Published: 2014-05-25 09:25:00
Updated: 2014-05-25 11:45:09
Posted May 25, 2014
Wilmington, N.C. — Memorial Day weekend is not only the harbinger of the summer vacation season, it also offers a heads-up that hurricane season is on the way. Hurricane season in the Atlantic basic officially begins June 1 (next Sunday) and ends Nov. 30.
Forecasters have predicted a less-severe-than-usual season because of changes in rain and temperature patterns around the world associated with an expected El Nino, the National Oceanic and Atmospheric Administration said in New York City.
Cooler temperatures on the surface of the Atlantic Ocean compared with recent years will likely reduce the number and intensity of tropical storms and hurricanes, but it only takes one storm to wreak havoc. Food and supplies checklist for storm preparation
North Carolinians, from the coast to the Piedmont, should be aware of hurricane and tropical storm forecasts and be prepared with a stockpile of water, fuel, food and other emergency supplies.
Officials expect about eight to 13 named tropical storms and three to six hurricanes. One or two major hurricanes with winds over 110 miles per hour are forecast.
At team of researchers from North Carolina State University led by Lian Xie, a professor of marine, earth and atmospheric sciences, forecasts eight to 11 named storms in the Atlantic basin, which includes the Atlantic Ocean, the Gulf of Mexico and Caribbean Sea. N.C. State's researchers said four to six storms may become hurricanes, and one to three may become major hurricanes.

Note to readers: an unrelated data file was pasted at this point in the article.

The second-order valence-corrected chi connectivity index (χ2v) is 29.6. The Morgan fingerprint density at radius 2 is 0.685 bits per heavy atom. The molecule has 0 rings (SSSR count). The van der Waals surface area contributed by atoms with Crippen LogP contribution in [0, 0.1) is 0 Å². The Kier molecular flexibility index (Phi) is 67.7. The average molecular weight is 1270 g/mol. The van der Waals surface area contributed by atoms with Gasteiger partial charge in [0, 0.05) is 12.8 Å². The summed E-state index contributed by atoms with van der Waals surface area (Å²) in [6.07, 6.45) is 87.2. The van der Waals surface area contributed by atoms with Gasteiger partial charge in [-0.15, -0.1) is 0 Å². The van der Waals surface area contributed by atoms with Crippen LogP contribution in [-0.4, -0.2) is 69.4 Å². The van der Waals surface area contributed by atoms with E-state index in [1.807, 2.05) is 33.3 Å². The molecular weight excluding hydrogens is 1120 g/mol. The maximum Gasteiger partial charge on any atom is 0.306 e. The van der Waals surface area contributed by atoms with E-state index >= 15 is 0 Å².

Xie’s methodology evaluates data from the last 100 years on Atlantic Ocean hurricane positions and intensity, as well as other variables including weather patterns and sea-surface temperatures, to predict how many storms will form and where they will make landfall.
The Atlantic hurricane season goes through cycles of high and low activity about every 25 to 40 years based on large scale climatic patterns. Since 1995, an average season has 15 named tropical storms, eight hurricanes and about four major storms. The last time a major hurricane made landfall in the U.S. was when Wilma came ashore in 2005, an eight-year stretch that is the longest on record.
During the six-month season, forecasters name tropical storms when top winds reach 39 mph; hurricanes have maximum winds of at least 74 mph.
Forecasters got it wrong in 2013 when they predicted an unusually busy hurricane season. There were 13 named storms and two hurricanes, Umberto and Ingrid, both of which were Category 1, the lowest on the scale that measures hurricanes by wind speed. There were no major hurricanes.
In 2012, storm surge was devastating to the New York area when Superstorm Sandy slammed the East coast, killing 147 people and causing $50 billion in damage. Sandy lost hurricane status when it made landfall in New Jersey.
A new mapping tool this year will keep coastal residents updated on the storm surge threat, using tides and currents to predict how high the surge might be and where exactly it will hit, said Dr. Holly Bamford, director of NOAA's National Ocean Service.
"Storm surge can be deadly," Bamford said. "It only takes six inches of fast-moving water to knock an adult over."
The map will be activated when a hurricane or tropical storm watch is announced, or about 48 hours before the onset of tropical storm force winds, and updated along with National Weather Service advisories every six hours.